Graduate studies at Western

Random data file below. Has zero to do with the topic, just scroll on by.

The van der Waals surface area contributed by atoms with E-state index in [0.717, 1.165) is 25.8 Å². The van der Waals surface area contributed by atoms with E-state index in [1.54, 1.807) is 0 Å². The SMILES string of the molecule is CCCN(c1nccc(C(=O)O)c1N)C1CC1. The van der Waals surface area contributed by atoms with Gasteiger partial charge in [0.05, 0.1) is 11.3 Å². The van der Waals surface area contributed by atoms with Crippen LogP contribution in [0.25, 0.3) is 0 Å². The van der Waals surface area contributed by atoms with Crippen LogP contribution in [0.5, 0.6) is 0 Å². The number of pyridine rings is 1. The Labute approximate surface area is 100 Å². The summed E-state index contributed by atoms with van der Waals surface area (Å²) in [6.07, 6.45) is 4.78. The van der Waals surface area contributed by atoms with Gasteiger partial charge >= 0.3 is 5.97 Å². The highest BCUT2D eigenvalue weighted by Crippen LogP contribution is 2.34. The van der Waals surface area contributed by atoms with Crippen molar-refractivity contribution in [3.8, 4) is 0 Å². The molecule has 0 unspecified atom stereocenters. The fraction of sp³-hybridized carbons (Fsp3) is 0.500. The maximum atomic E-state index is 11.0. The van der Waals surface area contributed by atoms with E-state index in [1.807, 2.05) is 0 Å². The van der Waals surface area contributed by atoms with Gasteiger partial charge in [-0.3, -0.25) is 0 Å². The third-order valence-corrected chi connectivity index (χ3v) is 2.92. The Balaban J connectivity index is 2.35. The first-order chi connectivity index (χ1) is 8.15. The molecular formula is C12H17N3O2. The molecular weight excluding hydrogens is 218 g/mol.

|Abstract||Nancy Cartwright’s most recent book, Hunting Causes and Using Them: Approaches to Philosophy and Economics (hereafter, HCUT), is a welcome and provocative addition to the current literature on causation. In HCUT, Cartwright further develops themes from her earlier work, especially Nature’s Capacities and their Measurement (1989) and The Dappled World (1999). One theme is that methodological issues having to with inferring and applying claims about cause and effect must be considered in tandem with metaphysical questions about what causation is. And with regard to the latter issue, Cartwright insists that causation is not just one kind of thing but is instead a general category for various types of processes that often differ in important ways. From these two themes, it naturally follows that one should be skeptical that there is any method of causal inference that is applicable in all cases. Moreover, for any method, one ought to be very clear about the types of causal systems for which it is suited and, of equal importance, those for which it is not. Given Cartwright’s approach, such investigations will require careful attention to domain specific detail about the nature of the causal processes of interest. Cartwright pursues these ideas in the context of critical examinations of current approaches to causation, including Bayes nets and several approaches proposed by econometricians. I am quite sympathetic to Cartwright’s overall perspective on causation, but I take issue with some of her characterizations of particular approaches and several of her specific claims about their limitations. I focus on Cartwright’s claims concerning methods of causal inference that rely on Bayes nets, which among the methods she discusses is the one I know best. First, I argue that Cartwright’s discussion of this topic 1 is problematic insofar as it does not pay adequate attention to the distinct projects that might be pursued within a Bayes nets approach to causation..|
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